Update: The Centers for Disease Control confirmed the first diagnosed case of Ebola in the U.S. Sept. 30, 2014. The patient is being treated at Texas Health Presbyterian in Dallas. This is a developing story.
In response to recommendations from the Centers for Disease Control and researchers in the University’s School of Public Health, the University is taking preemptive efforts to protect the student body from the deadly Ebola virus disease, which is spreading rapidly through several West African countries.
Last week, the CDC advised that universities remain vigilant against the possibility of the virus appearing on campus and urged campus health officials to increase precautionary measures, especially during the initial weeks that students are returning to campus. At this point, however, implementation of the recommendations is left to the discretion of each institution.
Students who recently spent time in Guinea, Sierra Leone, Liberia or Nigeria — the four countries currently facing Ebola outbreaks — are at the highest risk of bringing the disease to college campuses. While some universities have all but ignored the threat or relied on students to self-report potential Ebola symptoms, the University is currently screening all students returning from these countries for Ebola risk factors.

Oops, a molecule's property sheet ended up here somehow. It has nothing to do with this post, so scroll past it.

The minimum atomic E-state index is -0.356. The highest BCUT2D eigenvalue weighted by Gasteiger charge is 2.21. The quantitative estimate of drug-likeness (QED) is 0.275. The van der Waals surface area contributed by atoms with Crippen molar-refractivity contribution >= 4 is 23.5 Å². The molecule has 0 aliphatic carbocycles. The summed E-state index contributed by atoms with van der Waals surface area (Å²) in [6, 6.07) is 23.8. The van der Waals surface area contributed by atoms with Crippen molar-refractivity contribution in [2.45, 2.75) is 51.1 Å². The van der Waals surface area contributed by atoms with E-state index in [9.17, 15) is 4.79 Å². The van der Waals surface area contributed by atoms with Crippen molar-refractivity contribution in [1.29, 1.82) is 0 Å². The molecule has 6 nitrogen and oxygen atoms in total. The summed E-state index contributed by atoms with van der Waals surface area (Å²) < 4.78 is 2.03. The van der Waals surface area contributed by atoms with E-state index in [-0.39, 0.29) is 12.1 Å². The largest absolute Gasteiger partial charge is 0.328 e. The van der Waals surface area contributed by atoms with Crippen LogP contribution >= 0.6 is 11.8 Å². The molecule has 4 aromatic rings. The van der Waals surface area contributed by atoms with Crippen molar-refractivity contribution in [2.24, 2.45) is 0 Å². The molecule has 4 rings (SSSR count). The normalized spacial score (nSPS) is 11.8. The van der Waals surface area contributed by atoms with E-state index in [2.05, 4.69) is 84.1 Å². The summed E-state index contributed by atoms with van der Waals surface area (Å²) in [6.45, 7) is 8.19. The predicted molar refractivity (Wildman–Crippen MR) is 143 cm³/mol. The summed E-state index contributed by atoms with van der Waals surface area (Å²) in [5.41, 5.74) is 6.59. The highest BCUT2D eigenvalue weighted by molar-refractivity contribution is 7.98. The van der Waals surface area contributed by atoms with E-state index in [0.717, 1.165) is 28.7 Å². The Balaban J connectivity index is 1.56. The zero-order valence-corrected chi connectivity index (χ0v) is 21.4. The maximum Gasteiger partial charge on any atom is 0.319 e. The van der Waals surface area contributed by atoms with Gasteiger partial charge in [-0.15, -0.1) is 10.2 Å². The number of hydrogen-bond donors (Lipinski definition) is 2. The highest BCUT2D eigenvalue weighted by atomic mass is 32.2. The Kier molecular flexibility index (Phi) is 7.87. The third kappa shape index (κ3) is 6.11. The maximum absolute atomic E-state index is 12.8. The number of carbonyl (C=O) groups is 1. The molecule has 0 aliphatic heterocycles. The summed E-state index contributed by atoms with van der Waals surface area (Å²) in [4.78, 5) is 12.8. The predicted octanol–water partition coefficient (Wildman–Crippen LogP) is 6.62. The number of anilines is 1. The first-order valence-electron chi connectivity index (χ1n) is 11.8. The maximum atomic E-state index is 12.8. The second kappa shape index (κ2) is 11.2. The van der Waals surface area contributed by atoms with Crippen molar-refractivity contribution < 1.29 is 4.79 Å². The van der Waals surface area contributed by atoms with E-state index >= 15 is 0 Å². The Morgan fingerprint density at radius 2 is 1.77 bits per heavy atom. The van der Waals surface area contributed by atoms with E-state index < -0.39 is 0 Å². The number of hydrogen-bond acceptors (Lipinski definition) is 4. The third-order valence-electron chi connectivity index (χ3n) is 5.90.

“We’re walking a line of trying to be vigilant and have a safe environment, without raising the kind of alarm that would unnecessarily escalate the stigma and isolation of people,” said Robert Winfield, the University’s Chief Health Officer, in an interview with the New York Times on Aug. 29.
University spokesperson Rick Fitzgerald wrote in an e-mail Tuesday that University health officials have been very proactive in addressing the potential threat and, so far, no Ebola cases have been identified.
Fitzgerald confirmed that one University faculty member had been in Liberia teaching and that one graduate student is in Nigeria conducting research. The faculty member in Liberia recently left the country, but Fitzgerald could not confirm whether that decision was in response to the outbreak.
Nationally, only four confirmed Ebola cases have been treated in U.S. hospitals, with each patient being diagnosed abroad before receiving specialized medical transport back to a designated U.S. treatment facility. An unknown number of potentially exposed individuals have also been transported from the affected countries.
Tuesday, the U.S. government pledged $10 million Tuesday to train aid workers in West Africa and support treatment efforts. This makes the total U.S. contribution more than $100 million.
Epidemiology Prof. Eden Wells, associate director of the University’s Preventive Medicine Residency Program, said the involvement of U.S. aid workers at this stage is primarily motivated by the humanitarian crisis, though government officials have also noted the long-term benefits of preventing the outbreak from spreading to other countries.
“These are employees of the CDC and other organizations that are putting their hands up and volunteering to go,” Wells said. “That is humanitarian, that is passion, knowing that they are needed.”